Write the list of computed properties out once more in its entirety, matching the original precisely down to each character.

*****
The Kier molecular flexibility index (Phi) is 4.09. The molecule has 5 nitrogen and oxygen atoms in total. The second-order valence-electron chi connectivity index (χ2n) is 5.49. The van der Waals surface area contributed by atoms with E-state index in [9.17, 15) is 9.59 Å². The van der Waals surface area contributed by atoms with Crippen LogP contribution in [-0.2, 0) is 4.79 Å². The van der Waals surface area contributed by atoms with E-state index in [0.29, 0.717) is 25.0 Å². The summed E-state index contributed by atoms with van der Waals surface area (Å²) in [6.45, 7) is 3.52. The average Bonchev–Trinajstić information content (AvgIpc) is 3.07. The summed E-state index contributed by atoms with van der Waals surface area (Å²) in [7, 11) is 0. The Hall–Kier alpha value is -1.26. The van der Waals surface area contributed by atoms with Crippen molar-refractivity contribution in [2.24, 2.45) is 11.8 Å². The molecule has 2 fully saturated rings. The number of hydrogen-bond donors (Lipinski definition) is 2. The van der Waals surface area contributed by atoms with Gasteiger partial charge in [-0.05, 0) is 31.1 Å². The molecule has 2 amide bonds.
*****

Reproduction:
The Kier molecular flexibility index (Phi) is 4.09. The molecule has 5 nitrogen and oxygen atoms in total. The second-order valence-electron chi connectivity index (χ2n) is 5.49. The van der Waals surface area contributed by atoms with E-state index in [9.17, 15) is 9.59 Å². The van der Waals surface area contributed by atoms with Crippen LogP contribution in [-0.2, 0) is 4.79 Å². The van der Waals surface area contributed by atoms with E-state index in [0.29, 0.717) is 25.0 Å². The summed E-state index contributed by atoms with van der Waals surface area (Å²) in [6.45, 7) is 3.52. The average Bonchev–Trinajstić information content (AvgIpc) is 3.07. The summed E-state index contributed by atoms with van der Waals surface area (Å²) in [7, 11) is 0. The Hall–Kier alpha value is -1.26. The van der Waals surface area contributed by atoms with Crippen molar-refractivity contribution in [2.24, 2.45) is 11.8 Å². The molecule has 2 fully saturated rings. The number of hydrogen-bond donors (Lipinski definition) is 2. The van der Waals surface area contributed by atoms with Gasteiger partial charge in [-0.05, 0) is 31.1 Å². The molecule has 2 amide bonds.